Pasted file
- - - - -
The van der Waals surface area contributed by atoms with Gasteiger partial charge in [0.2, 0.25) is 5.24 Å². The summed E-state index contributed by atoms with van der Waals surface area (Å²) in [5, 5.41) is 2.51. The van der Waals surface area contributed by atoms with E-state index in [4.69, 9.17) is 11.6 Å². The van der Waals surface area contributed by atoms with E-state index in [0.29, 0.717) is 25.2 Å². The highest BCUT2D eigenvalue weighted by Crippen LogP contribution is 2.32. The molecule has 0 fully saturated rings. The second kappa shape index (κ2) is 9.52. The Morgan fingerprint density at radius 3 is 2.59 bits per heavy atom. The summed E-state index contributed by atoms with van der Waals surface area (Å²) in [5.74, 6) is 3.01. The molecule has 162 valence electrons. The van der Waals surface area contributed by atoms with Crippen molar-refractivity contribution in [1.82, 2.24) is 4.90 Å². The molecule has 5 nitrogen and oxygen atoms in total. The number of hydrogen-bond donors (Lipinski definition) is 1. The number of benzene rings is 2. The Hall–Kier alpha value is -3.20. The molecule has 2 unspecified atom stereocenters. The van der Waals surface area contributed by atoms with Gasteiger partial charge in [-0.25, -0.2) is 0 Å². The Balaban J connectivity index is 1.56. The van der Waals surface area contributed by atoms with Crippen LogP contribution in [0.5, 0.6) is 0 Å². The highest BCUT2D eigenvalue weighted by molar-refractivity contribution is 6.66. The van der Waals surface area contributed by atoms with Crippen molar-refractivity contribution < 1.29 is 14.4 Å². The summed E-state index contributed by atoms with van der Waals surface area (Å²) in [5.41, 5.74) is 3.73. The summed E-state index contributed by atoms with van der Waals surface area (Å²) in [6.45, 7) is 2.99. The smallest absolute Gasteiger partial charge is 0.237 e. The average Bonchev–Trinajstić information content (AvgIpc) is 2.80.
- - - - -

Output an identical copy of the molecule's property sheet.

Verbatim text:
The van der Waals surface area contributed by atoms with Gasteiger partial charge in [0.2, 0.25) is 5.24 Å². The summed E-state index contributed by atoms with van der Waals surface area (Å²) in [5, 5.41) is 2.51. The van der Waals surface area contributed by atoms with E-state index in [4.69, 9.17) is 11.6 Å². The van der Waals surface area contributed by atoms with E-state index in [0.29, 0.717) is 25.2 Å². The highest BCUT2D eigenvalue weighted by Crippen LogP contribution is 2.32. The molecule has 0 fully saturated rings. The second kappa shape index (κ2) is 9.52. The Morgan fingerprint density at radius 3 is 2.59 bits per heavy atom. The summed E-state index contributed by atoms with van der Waals surface area (Å²) in [5.74, 6) is 3.01. The molecule has 162 valence electrons. The van der Waals surface area contributed by atoms with Crippen molar-refractivity contribution in [1.82, 2.24) is 4.90 Å². The molecule has 5 nitrogen and oxygen atoms in total. The number of hydrogen-bond donors (Lipinski definition) is 1. The number of benzene rings is 2. The Hall–Kier alpha value is -3.20. The molecule has 2 unspecified atom stereocenters. The van der Waals surface area contributed by atoms with Gasteiger partial charge in [-0.25, -0.2) is 0 Å². The Balaban J connectivity index is 1.56. The van der Waals surface area contributed by atoms with Crippen LogP contribution in [0.5, 0.6) is 0 Å². The highest BCUT2D eigenvalue weighted by molar-refractivity contribution is 6.66. The van der Waals surface area contributed by atoms with Crippen molar-refractivity contribution < 1.29 is 14.4 Å². The summed E-state index contributed by atoms with van der Waals surface area (Å²) in [5.41, 5.74) is 3.73. The summed E-state index contributed by atoms with van der Waals surface area (Å²) in [6.45, 7) is 2.99. The smallest absolute Gasteiger partial charge is 0.237 e. The average Bonchev–Trinajstić information content (AvgIpc) is 2.80.